One of six Vancouver residents trying to unseat the mayor has refused to disclose who's paying his legal bills.
Randy Helten and the other petitioners are seeking a judicial declaration that Mayor Gregor Robertson and Vision Vancouver councillor Geoff Meggs are "not qualified" to remain in office.
They're seeking a court order naming NPA mayoral candidate Kirk LaPointe as mayor and forcing the 11th-place finisher in the council race, the NPA's Ian Robertson, to replace Meggs.
The six petitioners are represented by David Wotherspoon, a partner at the downtown firm of Fasken Martineau.
The same firm is representing LaPointe and the NPA after they were sued by Robertson and Meggs two weeks before the election.
When I asked Helten who's paying for Wotherspoon's services, he replied, "It's a good question, but I'd rather not answer that and focus on the content of the case and not distract people from that."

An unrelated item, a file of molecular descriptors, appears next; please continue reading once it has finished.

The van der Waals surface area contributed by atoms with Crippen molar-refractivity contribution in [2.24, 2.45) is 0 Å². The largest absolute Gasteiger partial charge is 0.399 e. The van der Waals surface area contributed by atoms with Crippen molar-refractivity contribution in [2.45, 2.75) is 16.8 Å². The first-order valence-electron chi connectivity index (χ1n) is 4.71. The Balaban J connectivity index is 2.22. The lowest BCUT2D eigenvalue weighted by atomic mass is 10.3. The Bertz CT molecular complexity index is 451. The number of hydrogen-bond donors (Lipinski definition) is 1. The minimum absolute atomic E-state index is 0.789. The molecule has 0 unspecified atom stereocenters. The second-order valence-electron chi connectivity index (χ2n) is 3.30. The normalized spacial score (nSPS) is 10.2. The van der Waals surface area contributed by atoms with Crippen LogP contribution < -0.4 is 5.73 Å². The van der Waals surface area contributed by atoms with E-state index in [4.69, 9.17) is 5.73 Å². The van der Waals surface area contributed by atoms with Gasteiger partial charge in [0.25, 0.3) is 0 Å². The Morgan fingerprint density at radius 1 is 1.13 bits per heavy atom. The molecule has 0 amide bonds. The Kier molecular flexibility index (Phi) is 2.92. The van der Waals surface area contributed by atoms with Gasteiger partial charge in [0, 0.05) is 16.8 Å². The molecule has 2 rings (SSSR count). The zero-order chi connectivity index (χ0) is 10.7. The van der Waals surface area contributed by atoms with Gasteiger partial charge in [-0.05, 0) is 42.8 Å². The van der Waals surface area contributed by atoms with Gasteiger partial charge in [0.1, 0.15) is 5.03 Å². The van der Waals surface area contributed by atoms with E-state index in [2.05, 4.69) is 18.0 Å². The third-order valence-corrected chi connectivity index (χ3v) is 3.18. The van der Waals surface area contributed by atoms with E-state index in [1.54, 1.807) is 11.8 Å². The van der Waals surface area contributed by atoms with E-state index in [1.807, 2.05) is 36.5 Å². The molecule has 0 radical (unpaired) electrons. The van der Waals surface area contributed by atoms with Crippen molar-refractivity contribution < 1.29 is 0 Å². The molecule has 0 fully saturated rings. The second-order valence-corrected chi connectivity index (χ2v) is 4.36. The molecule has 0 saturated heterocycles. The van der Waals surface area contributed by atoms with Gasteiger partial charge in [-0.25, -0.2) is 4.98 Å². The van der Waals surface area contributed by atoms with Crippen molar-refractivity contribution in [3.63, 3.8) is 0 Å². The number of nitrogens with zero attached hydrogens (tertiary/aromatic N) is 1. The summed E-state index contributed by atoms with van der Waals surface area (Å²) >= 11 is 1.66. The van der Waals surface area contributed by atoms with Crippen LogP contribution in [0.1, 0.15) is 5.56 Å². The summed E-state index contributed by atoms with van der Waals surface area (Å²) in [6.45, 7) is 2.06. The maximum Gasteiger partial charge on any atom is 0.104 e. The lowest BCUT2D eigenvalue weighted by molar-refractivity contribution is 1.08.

I pointed out to Helten that the Straight has already posted an article on the content, which was written by Carlito Pablo. Helten said he hadn't seen it.
Then I told Helten that I was curious if NPA president Peter Armstrong is paying for his court action to try to unseat Robertson and Meggs.
"Well, people might speculate that, but we, yeah, we just don't want to distract from the content of the case," Helten said.
We parted ways because it was clear to me that Helten wasn't interested in responding to this line of inquiry.
The NPA and LaPointe are represented by Geoff Cowper, who is Fasken Martineau's senior counsel and leads the litigation and dispute resolution group.
Wotherspoon's specialties include defamation. According to the firm's website, his "cases have involved protecting businesses that have been targeted in a way that requires intense and swift action and often injunctions to safeguard clients' rights".
In 2006, Fasken Martineau represented Great Canadian Railtour on a $45-million financing package. Armstrong is the railway company's executive chairman and founder.